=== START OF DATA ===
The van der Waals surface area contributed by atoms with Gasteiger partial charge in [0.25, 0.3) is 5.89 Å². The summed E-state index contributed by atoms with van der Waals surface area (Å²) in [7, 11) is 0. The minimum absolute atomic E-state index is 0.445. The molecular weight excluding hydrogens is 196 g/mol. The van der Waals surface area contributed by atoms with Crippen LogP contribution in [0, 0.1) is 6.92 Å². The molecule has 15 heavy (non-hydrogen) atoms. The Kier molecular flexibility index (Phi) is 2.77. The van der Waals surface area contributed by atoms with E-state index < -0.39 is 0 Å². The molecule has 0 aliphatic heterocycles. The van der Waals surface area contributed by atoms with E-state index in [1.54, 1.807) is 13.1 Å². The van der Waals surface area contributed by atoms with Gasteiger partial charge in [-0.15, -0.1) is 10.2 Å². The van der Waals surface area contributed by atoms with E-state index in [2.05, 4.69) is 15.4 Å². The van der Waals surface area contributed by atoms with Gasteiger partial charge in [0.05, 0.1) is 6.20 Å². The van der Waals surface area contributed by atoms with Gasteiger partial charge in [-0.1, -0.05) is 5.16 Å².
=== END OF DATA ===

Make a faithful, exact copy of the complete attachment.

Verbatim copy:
The van der Waals surface area contributed by atoms with Gasteiger partial charge in [0.25, 0.3) is 5.89 Å². The summed E-state index contributed by atoms with van der Waals surface area (Å²) in [7, 11) is 0. The minimum absolute atomic E-state index is 0.445. The molecular weight excluding hydrogens is 196 g/mol. The van der Waals surface area contributed by atoms with Crippen LogP contribution in [0, 0.1) is 6.92 Å². The molecule has 15 heavy (non-hydrogen) atoms. The Kier molecular flexibility index (Phi) is 2.77. The van der Waals surface area contributed by atoms with E-state index < -0.39 is 0 Å². The molecule has 0 aliphatic heterocycles. The van der Waals surface area contributed by atoms with E-state index in [1.54, 1.807) is 13.1 Å². The van der Waals surface area contributed by atoms with Gasteiger partial charge in [-0.15, -0.1) is 10.2 Å². The van der Waals surface area contributed by atoms with E-state index in [2.05, 4.69) is 15.4 Å². The van der Waals surface area contributed by atoms with Gasteiger partial charge in [0.05, 0.1) is 6.20 Å². The van der Waals surface area contributed by atoms with Gasteiger partial charge in [-0.1, -0.05) is 5.16 Å².